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Celebrating a Century of Women’s Contributions to Comics and Cartoons

A new exhibit marking the 100th anniversary of the passage of the 19th Amendment features innovative illustrations from the suffragist movement to today

Nina Allender created political cartoons for The Suffragist newspaper. (Library of Congress)
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Nina Allender saw herself as a painter. But after women’s rights activist Alice Paul visited her in 1913, she shifted focus, beginning a lengthy tenure as a cartoonist for the Congressional Union for Woman Suffrage’s flagship publication, The Suffragist. The painter-turned-cartoonist’s creations depicted suffragists as stylish young women patiently waiting for their rights—a portrayal starkly contrasted by anti-suffrage cartoons that caricatured activists as frumpy and nagging. Allender’s work was instrumental in building public support for the 19th Amendment, which banned voting discrimination on the basis of sex upon its ratification in August 1920.

To commemorate the centennial of this landmark event, Ohio State University’s Billy Ireland Cartoon Library & Museum is hosting an exhibition titled “Ladies First: A Century of Women’s Innovations in Comics and Cartoon Art.” Per the museum’s website, the show draws on the experiences of the many female artists who have shaped the genre to trace its evolution from political cartoons to newspaper comic strips, underground “comix” and graphic novels.

“Part of our goal was to really look at how women were pushing comics and cartoon art forward, not just the fact that women made comics,” exhibition co-curator Rachel Miller tells Columbus Alive’s Joel Oliphint. “We wanted to think about, ‘What are the different ways in which this medium has benefited from women who are making comics?’”

Nina Allender hat in the ring
A political cartoon drawn by Nina Allender for The Suffragist(Public domain)

The Billy Ireland Cartoon Library & Museum houses the world’s “largest collection of materials related to cartoons and comics,” including 300,000 original cartoons and 2.5 million comic strip clippings and newspaper pages. “Ladies First” showcases dozens of women whose comics and cartooning influenced both their industry and American life.

Allender and Edwina Dumm, the first woman to work full-time as a political cartoonist, are among the earliest artists featured in the exhibit. Another near-contemporary, newspaper illustrator Nell Brinkley, challenged how the country imagined modern women, replacing prim and proper figures with independent, fun-loving ones.

The artist’s illustrations were “so popular that … there were even Nell Brinkley hair wavers that were licensed and made all over the country, that young women could buy and style their hair like her cartoon characters,” says co-curator Caitlin McGurk to WCBE’s Alison Holm.

During the 1940s, Jackie Ormes became the first African-American woman cartoonist to have her work distributed nationally. She even licensed a line of upscale dolls modeled on Patty-Jo, one of the two African-American sisters featured in her “Patty-Jo ‘n’ Ginger” comic strip. Rose O’Neill’s “Kewpie” character, meanwhile, was internationally recognized before Disney’s Mickey Mouse. Still, Holm writes, most female cartoonists worked under male pseudonyms until the 1950s.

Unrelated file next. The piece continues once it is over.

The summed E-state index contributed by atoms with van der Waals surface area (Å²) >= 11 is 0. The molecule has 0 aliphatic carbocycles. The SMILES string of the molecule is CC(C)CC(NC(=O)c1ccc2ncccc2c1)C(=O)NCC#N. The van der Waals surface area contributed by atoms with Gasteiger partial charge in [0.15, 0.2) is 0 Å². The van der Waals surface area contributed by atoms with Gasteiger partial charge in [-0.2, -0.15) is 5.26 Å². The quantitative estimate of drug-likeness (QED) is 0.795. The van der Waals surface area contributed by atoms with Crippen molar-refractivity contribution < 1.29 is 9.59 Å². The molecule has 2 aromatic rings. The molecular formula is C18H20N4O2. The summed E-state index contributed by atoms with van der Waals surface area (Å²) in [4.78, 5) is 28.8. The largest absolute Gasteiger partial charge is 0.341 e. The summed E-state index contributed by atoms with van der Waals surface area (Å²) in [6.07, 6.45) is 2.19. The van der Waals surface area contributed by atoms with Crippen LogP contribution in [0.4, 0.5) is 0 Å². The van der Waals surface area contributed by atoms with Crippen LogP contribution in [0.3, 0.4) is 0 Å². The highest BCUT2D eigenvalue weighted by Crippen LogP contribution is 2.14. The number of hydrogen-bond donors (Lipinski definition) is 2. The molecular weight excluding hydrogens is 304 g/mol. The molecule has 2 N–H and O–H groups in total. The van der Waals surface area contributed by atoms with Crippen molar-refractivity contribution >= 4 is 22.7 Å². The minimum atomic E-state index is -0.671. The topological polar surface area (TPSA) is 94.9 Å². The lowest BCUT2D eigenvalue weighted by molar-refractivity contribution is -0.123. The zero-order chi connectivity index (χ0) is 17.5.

Nell Brinkley
This 1917 cartoon by Nell Brinkley uses her iconic Brinkley Girl to champion the cause of working women who arrived in Washington, D.C. only to find they were denied the ability to rent apartments. (Public domain)

Around this time, “A group of women cartoonists got together and wrote to the National Cartoonists Society, which was the only and very large at that point professional society for cartoonists, demanding that the National Cartoonists Society either change their name to the National Men’s Cartoonist Society or finally allow women in,” McGurk tells Holm. “And after that moment, they opened their membership up to women and things really began to change.”

“Ladies First” also highlights more recent work, including mainstream comics like Tarpe Mills’ Miss Fury, underground publications such as Wimmen’s Comix and Twisted Sisters, and self-published minicomics. Contemporary comics centered on non-fiction personal narratives—for instance, Alison Bechdel’s “Dykes to Watch Out For” and Raina Telgemeier’s “Smile”—also appear in the show.

“The underground and alternative comics eras and generations are the reason that we have graphic novels the way we know them to be, which are largely a lot of personal stories,” McGurk says to Columbus Alive. “They’re not what old comics were at all, and a lot of these women were a big part in ushering in the autobiographical side of that.”

Ladies First: A Century of Women’s Innovations in Comics And Cartoon Art” is on view at the Billy Ireland Cartoon Library & Museum from November 2, 2019, through May 3, 2020.

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